Daily entries from the 17th century London diary
from L&M CompanionCapt. George Cocke (c.1617-76). Baltic merchant and navy contractor, of London and Greenwich; a native of Newcastle upon Tyne (which played an important part in trade to Scandinavia). He was an influential member of the Eastland Company, dealt extensively in hemp and owned a tannery in Limerick. He had served in the Marquess of Newcastle's royalist army and had been taken prisoner 1643-4. His claim to have been in the confidence of Charles I (v.335) may, if true, have related to the King's stay in Newcastle. Pepys found him a lively companion, though inclined to talk and drink too much. He had a wide range of interests and was elected F.R.S. in 1666. He had a sinecure post in the Newcastle customs service, was a farmer of the hearth-tax and served on the commission of enquiry into the Chatham Chest. As Treasurer of the Commission for Sick and Wounded Seaman (1665-7) he ran into trouble with his accounts and had to face trial in 1670. There are several indications in the diary of his being regarded as untrustworthy. He was never employed on any of the Council committees for trade.His house in London was in the parish of St Peter-le-Poer and was taxed on ten hearths. His (first) wife was Anna Maria Solomons of Danzig (where he live in 1656 as an agent of the Eastland Company). He had five sons at his death. Bounncker was given a ring at his funeral.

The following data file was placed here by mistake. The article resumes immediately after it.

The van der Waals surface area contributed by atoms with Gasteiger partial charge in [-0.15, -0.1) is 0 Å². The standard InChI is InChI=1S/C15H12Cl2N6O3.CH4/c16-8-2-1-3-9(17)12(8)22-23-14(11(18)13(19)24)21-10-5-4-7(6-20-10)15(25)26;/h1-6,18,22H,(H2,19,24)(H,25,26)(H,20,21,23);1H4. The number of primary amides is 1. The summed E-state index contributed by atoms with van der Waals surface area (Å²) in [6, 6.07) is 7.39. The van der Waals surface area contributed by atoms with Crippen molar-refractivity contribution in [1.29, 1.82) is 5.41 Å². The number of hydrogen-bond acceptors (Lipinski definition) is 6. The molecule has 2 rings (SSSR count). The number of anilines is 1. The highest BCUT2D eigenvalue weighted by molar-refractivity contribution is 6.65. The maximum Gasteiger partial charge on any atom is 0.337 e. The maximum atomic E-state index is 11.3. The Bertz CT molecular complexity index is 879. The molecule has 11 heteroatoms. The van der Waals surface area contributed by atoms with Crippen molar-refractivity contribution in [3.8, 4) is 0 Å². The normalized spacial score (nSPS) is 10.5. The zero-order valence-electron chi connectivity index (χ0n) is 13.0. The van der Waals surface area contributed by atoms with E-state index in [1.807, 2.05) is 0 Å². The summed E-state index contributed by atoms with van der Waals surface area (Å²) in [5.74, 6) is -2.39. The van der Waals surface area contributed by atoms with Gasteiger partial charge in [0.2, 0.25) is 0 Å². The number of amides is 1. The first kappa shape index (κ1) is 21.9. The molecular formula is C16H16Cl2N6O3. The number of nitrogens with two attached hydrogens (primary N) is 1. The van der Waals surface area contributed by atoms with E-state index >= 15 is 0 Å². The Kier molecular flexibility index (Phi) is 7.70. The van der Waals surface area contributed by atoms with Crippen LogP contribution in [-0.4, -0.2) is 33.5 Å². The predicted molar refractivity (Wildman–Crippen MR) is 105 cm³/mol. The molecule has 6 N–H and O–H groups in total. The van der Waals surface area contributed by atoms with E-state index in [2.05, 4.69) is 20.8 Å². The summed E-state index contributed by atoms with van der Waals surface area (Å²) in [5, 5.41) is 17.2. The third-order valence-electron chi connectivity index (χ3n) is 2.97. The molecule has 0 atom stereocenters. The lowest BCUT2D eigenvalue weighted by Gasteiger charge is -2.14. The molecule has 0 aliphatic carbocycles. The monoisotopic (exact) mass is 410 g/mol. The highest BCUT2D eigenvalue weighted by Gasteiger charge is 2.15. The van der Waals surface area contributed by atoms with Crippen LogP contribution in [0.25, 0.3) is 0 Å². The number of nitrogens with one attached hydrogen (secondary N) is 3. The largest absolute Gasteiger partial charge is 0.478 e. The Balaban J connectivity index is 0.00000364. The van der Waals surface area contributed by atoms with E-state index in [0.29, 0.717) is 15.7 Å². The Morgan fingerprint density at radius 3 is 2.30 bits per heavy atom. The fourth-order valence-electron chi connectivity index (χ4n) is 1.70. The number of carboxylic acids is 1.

Had much to do with the Guinney Company in 1663.
Coventry (who was secretary) says...
"The Company being much steered by Sir Richard Ford, Captain George Cocke and Mr. Gray of the Court Party as they called it"
(Man of War...Ollard)
Log in to post an annotation.
If you don't have an account, then register here.